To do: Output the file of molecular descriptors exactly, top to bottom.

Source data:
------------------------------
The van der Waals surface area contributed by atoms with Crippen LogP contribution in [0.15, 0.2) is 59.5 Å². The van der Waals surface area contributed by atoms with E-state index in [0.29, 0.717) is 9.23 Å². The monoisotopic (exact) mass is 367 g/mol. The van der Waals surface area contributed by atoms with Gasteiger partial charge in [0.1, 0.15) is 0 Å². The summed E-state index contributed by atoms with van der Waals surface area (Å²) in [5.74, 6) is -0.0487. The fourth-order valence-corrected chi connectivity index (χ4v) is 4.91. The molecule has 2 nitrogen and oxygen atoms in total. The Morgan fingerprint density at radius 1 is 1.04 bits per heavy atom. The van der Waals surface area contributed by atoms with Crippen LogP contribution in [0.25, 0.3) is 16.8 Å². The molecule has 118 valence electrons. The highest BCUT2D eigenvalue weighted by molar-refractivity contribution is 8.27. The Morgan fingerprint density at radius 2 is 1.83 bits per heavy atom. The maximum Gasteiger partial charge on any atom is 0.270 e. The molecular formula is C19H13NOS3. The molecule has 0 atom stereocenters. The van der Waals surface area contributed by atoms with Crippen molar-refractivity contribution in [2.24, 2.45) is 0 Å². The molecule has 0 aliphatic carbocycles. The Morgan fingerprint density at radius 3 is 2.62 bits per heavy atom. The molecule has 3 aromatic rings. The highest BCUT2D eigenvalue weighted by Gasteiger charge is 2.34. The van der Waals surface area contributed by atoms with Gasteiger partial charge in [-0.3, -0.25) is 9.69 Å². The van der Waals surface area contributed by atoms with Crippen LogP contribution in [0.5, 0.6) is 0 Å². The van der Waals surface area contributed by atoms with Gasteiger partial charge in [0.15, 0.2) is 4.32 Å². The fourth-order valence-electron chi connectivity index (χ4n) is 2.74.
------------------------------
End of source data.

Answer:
The van der Waals surface area contributed by atoms with Crippen LogP contribution in [0.15, 0.2) is 59.5 Å². The van der Waals surface area contributed by atoms with E-state index in [0.29, 0.717) is 9.23 Å². The monoisotopic (exact) mass is 367 g/mol. The van der Waals surface area contributed by atoms with Gasteiger partial charge in [0.1, 0.15) is 0 Å². The summed E-state index contributed by atoms with van der Waals surface area (Å²) in [5.74, 6) is -0.0487. The fourth-order valence-corrected chi connectivity index (χ4v) is 4.91. The molecule has 2 nitrogen and oxygen atoms in total. The Morgan fingerprint density at radius 1 is 1.04 bits per heavy atom. The van der Waals surface area contributed by atoms with Crippen LogP contribution in [0.25, 0.3) is 16.8 Å². The molecule has 118 valence electrons. The highest BCUT2D eigenvalue weighted by molar-refractivity contribution is 8.27. The Morgan fingerprint density at radius 2 is 1.83 bits per heavy atom. The maximum Gasteiger partial charge on any atom is 0.270 e. The molecular formula is C19H13NOS3. The molecule has 0 atom stereocenters. The van der Waals surface area contributed by atoms with Crippen molar-refractivity contribution in [2.24, 2.45) is 0 Å². The molecule has 0 aliphatic carbocycles. The Morgan fingerprint density at radius 3 is 2.62 bits per heavy atom. The molecule has 3 aromatic rings. The highest BCUT2D eigenvalue weighted by Gasteiger charge is 2.34. The van der Waals surface area contributed by atoms with Gasteiger partial charge in [-0.3, -0.25) is 9.69 Å². The van der Waals surface area contributed by atoms with Crippen LogP contribution in [0.5, 0.6) is 0 Å². The van der Waals surface area contributed by atoms with Gasteiger partial charge in [0.15, 0.2) is 4.32 Å². The fourth-order valence-electron chi connectivity index (χ4n) is 2.74.